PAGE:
On the Necessity of Purgatory

Editor’s note: Today we welcome Catholic Skywalker to the New Evangelizers blogging team!

There are many, some of them Catholic, who think that Purgatory is an invention of the Church. They believe it is a theological theory that had its time but has gone the way of Limbo. And for others, the doctrine is known, but disliked. Why doesn’t God just take us into heaven?  Why make us suffer?

Those are good questions. A lot of ink has been spilled over the biblical foundation of 2 Macabees, so I shall not tread such heavily cultivated fields. Instead I want to focus on the logical necessity of Purgatory.

Let us imagine that we die and enter Heaven. There we will be with our Lord, the angels, and all other humans who make it.

Now, will anyone be mean to you in Heaven? I doubt you’ve even considered that question, because who in their right mind would think that they’d have to worry about bullies in paradise? Of course no one will be mean to you in Heaven, because if they did it would cease to be Heaven. It would no longer be the perfect enjoyment of peace and happiness.

Will anyone steal from you in Heaven (assuming that you have anything to steal)?  No, because then it would cease to be Heaven.

Will anyone treat you like only an sex object (assuming the Ressurection)?  No, because then it would cease to be Heaven.

Things like hate, greed, and lust cannot enter Heaven or it could not be Heaven.

But if I have hate, greed, lust, etc in me, then what in the world makes me think that I can enter Heaven?  If I have these imperfections on my soul, then that stained soul cannot pass through the Pearly Gates.

So what is to be done? Only perfected saints qualify to go on to Eternal Rest. I assume–and I know this a big assumption, but one in which I am fairly confident–that very few of us die in a perfect state of grace.

Does this mean that if I’m not a Mother Teresa or a Fulton Sheen that I will go straight to hell when I die?  Yes.

Or rather, the answer is yes IF there is not a third option: Purgatory. The name of this place comes from the root word “purgation” which means “cleansing.”

Many of us try so hard to live in virtue and belief. But our human frailty causes us to stumble and fall short, scuffing up the purity of our souls.

God, in His mercy, understands our brokenness. We must strive for perfection, but God knows when we put our hearts in the right place. So in these cases, even if we mar the beauty of the soul He gave us, we can be cleansed by Him.

I use this analogy with my high school theology classes.

I choose a girl and ask her to imagine that [insert whatever teeny-bopper heartthrob is currently popular] is taking her to prom. But just before he arrives she gets violent diarrhea all over herself. She ruins her dress, her shoes, her mascara runs down her face as she cries and screams histerically, and then the dream guy walks into her house.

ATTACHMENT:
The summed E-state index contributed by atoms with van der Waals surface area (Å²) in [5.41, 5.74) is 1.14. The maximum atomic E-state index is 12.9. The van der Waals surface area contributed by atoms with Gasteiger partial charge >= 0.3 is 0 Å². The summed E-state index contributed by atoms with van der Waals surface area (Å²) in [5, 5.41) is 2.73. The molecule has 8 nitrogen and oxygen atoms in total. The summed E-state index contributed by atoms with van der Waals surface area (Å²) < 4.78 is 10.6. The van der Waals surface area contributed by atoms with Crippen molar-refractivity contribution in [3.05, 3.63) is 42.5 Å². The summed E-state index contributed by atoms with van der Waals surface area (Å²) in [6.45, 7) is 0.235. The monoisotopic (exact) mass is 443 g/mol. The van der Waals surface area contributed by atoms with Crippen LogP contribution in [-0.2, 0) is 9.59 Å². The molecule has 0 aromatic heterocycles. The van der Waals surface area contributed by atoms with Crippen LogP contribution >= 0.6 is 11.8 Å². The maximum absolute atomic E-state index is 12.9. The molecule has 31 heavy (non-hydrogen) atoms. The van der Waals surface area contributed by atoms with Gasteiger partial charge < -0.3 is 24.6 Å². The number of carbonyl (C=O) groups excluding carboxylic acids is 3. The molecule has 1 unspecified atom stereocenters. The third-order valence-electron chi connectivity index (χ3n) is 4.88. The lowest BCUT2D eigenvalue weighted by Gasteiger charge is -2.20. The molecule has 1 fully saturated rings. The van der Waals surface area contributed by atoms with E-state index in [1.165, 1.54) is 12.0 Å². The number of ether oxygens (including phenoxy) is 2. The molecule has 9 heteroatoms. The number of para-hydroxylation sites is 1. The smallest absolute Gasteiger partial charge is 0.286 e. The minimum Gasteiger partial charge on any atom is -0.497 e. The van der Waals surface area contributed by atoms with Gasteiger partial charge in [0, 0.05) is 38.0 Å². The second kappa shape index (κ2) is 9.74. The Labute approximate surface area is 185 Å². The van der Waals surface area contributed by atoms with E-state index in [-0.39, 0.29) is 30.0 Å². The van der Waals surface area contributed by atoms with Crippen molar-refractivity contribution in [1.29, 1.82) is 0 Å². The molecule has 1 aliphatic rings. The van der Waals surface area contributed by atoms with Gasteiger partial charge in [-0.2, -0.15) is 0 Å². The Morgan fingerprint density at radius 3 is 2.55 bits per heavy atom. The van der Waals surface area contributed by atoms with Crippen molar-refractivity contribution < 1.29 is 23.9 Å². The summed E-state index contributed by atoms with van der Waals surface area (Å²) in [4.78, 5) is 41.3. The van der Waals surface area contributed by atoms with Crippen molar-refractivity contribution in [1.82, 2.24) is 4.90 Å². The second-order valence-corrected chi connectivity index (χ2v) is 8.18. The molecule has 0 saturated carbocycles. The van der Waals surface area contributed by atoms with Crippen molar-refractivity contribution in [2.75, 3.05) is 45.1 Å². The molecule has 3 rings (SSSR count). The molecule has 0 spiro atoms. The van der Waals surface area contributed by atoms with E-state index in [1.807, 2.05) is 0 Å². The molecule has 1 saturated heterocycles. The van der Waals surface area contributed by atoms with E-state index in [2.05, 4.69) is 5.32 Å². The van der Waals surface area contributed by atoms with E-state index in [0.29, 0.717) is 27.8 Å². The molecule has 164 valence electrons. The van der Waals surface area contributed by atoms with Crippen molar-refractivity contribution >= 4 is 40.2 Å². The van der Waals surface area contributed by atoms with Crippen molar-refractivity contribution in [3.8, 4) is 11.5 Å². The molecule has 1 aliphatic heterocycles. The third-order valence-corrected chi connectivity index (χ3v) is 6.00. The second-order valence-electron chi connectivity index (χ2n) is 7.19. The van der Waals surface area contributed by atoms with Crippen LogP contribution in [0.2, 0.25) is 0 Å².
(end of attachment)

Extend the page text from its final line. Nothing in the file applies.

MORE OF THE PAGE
Usually at this point the, girl sitting in class is mortified, but I continue.

I tell her that the hunk sees her and says, “Hey, I don’t care about any of that. You are still beautiful to me.”

At this point, the girls in the class all go, “Awww…”

But then I tell her that this dreamboat says, “Now come on, let’s hop in the limo right now together.”

I ask the girl if she gets in with him.

“NO!” she says, mortified.

“Why not?” I ask.

“Because I want to get cleaned up first,” she replies.

“But he loves you just the way you are.  He doesn’t care about you staining the leather seats and smelling like port-o-potty at a Phish concert,” I respond.

“But I do!  I can’t be in front of him like this!”

And so it is with Purgatory. 

Sin is the stinky diarrhea of the soul that we need to wash off ourselves before entering into the presence of one who loves us more than anything: God. How horrified we would be to stand before God, covered in our hate, greed, and lust as He shines His purest light on us.

C.S. Lewis was not a Catholic, but he believed in Purgatory.  He said that even if we had the option of going straight to Paradise after death, most of us would voluntarily be cleansed in purging fires before we present out souls to God’s presence.

One way or another we must cleanse our soul in the Refiner’s fire. We are called to do that here on Earth. But our merciful Lord gave us one last way station to salvation: Purgatory.

Copyright © 2012, W.L. Grayson

W.L. Grayson

W.L. Grayson

I am a devoutly Catholic theology teacher who loves a popular culture that often, quite frankly, hates me. I grew up absorbing every movie, TV show, comic book, science fiction novel, etc. I could find. As of today I’ve watched over 2100 movies and tv shows. They take up a huge part of my life. I don’t know that this is a good thing, but it has given me a common vocabulary to draw from in order to illustrate whatever theological point I make in class. I’ve used American Pie the song to explain the Book of Revelation (I’ll post on this some time later) and American Pie the movie to help explain Eucharist (don’t ask). The point is that the popular culture is popular for a reason. It is woven into the fabric of our lives and imaginations, for good or ill. In this blog I will attempt to bring together the things of heaven with the things of earth. Of course this goal may be too lofty for someone like me.

2 responses to “On the Necessity of Purgatory”

  1. […] On the Necessity of Purgatory (newevangelizers.com) Rate this:Share this:TwitterFacebookMoreStumbleUponTumblrRedditDiggPinterestLinkedInEmailPrintLike this:LikeBe the first to like this. […]

  2. […] I wrote about purgatory being a necessity for the soul, so too is Hell.  It is necessary theologically and […]

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